Torrent Sites Blacklist North American Users
September 30, 2007 4:15 PM
comment(s) - last by
Citing increased pressure from piracy enforcers, operators call it quits
Within the last week, two popular BitTorrent sites began blocking users located in North America: Isohunt.com’s trackers now block users in the United States; and Demonoid.com blocks users located in Canada.
Starting last week, Canada-based Isohunt posted a notice on its front page, stating that it has disabled access from users in the U.S. to the BitTorrent trackers at Torrentbox.com and Podtropolis.com, which are operated by Isohunt. Isohunt elaborates, “This is due to the U.S.'s hostility towards P2P technologies, and we feel with our current lawsuit brought by the MPAA, we can no longer ensure your security and privacy in the U.S.” Isohunt, which only indexes the torrents posted at other trackers like The Pirate Bay or TorrentBox, then asked U.S.-based users to add and use other, unrestricted trackers in its search results.
Shortly afterwards, Demonoid.com – also based in Canada – went offline, and many speculated that the site had either been taken down by the Canadian Recording Industry Association (CRIA), or suffered major server failures.
With rumors flying, P2P news site
received an e-mail of indeterminate source which confirmed the server troubles, and that the site was indeed undergoing a rebuild. However, because the e-mail could not be verified, and Demonoid’s operator “Deimos” never officially commented on Demonoid’s status,
e-mail was not
posted until today
Regardless, Demonoid’s tracker was up by September 29, 2007. The website followed, resuming operations on September 30. Unfortunately, the return has a catch: due to interference from the CRIA, Canadian users are now blocked from Demonoid’s website and its trackers.
Instead users are now redirected to a web page with the following message: “We received a letter from a lawyer representing the CRIA, they were threatening with legal action and we need to start blocking Canadian traffic because of this. If you reside in Canada, [this] is the reason you are being redirected to this message. Thanks for your understanding, and sorry for any inconvenience.”
With the rising popularity of BitTorrent, piracy enforcers are giving the protocol increasing amounts of attention. Recent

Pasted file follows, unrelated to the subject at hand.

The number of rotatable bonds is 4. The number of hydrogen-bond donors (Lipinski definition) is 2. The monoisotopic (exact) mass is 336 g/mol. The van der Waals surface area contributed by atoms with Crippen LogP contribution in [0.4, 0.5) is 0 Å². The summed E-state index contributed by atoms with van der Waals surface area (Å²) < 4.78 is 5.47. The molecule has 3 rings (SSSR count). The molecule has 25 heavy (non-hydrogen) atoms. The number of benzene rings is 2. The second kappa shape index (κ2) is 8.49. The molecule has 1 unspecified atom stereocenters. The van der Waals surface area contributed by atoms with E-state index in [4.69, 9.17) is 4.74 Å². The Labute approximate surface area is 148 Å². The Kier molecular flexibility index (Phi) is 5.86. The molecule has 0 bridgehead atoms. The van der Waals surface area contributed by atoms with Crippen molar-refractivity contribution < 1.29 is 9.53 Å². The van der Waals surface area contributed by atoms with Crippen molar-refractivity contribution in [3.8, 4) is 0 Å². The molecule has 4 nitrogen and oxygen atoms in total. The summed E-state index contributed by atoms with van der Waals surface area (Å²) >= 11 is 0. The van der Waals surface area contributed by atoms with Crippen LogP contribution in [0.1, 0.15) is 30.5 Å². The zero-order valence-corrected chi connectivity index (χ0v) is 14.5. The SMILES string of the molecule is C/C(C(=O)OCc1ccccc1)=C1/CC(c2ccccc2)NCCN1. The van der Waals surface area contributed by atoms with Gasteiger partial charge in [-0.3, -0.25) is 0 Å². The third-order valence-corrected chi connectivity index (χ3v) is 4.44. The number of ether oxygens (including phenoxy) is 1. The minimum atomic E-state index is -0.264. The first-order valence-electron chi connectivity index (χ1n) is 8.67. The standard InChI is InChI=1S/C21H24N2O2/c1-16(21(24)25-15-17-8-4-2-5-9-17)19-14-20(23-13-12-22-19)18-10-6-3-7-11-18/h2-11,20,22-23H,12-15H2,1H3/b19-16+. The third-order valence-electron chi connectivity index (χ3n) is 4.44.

leaked from MediaDefender indicate that the firm seems to devote the most attention to BitTorrent, which, according to a
widely-quoted 2004 study
, accounts for at least a third of all internet traffic.
While sites like Demonoid and Isohunt appear to have caved in to these pressures, others choose a defiant path and turn pressure into mockery: The Pirate Bay’s
page posts dozens of takedown notices and their humorous replies, and MiiVi.org advertises itself as a “tribute to the fall of MediaDefender,” hosting an open tracker sponsored in part by The Pirate Bay,
, Mininova and others.
This article is over a month old, voting and posting comments is disabled
9/30/2007 9:36:42 PM
The bad thing about piracy is that there will always be piracy. The good thing about piracy is that there will always be piracy. They can blacklist all they want, they will never get rid of it.
10/1/2007 8:16:31 AM
Well, to be perfectly honest it just makes the situation worse. The RIAA patted themselves on the back when Napster was shut down years ago.... Look what happened. Now their targets simply multiply like rabbits. If anything, by shutting down Napster, launching the huge number of lawsuits and making it a front page issue they have make the situation far worse than when it was just the techie elite doing it... Now everyone and their uncle knows about it (Thanks to the RIAA giving it huge press) and can use it.
10/2/2007 11:15:58 PM
Personally, I advocate getting PC user groups together, throw LAN parties on closed networks (ie a DHCP server and some switches), and transfer anything you shouldn't over sneaker-net or at the party. The only thing that will stop that is an all-pervasive DRM. But we, as users, already have lossless rippers, the hardware, and the "know how" to keep that from being an issue.
Granted, this isn't the fastest way to share. But it's by far the safest... unless your friends work for the RIAA groups.
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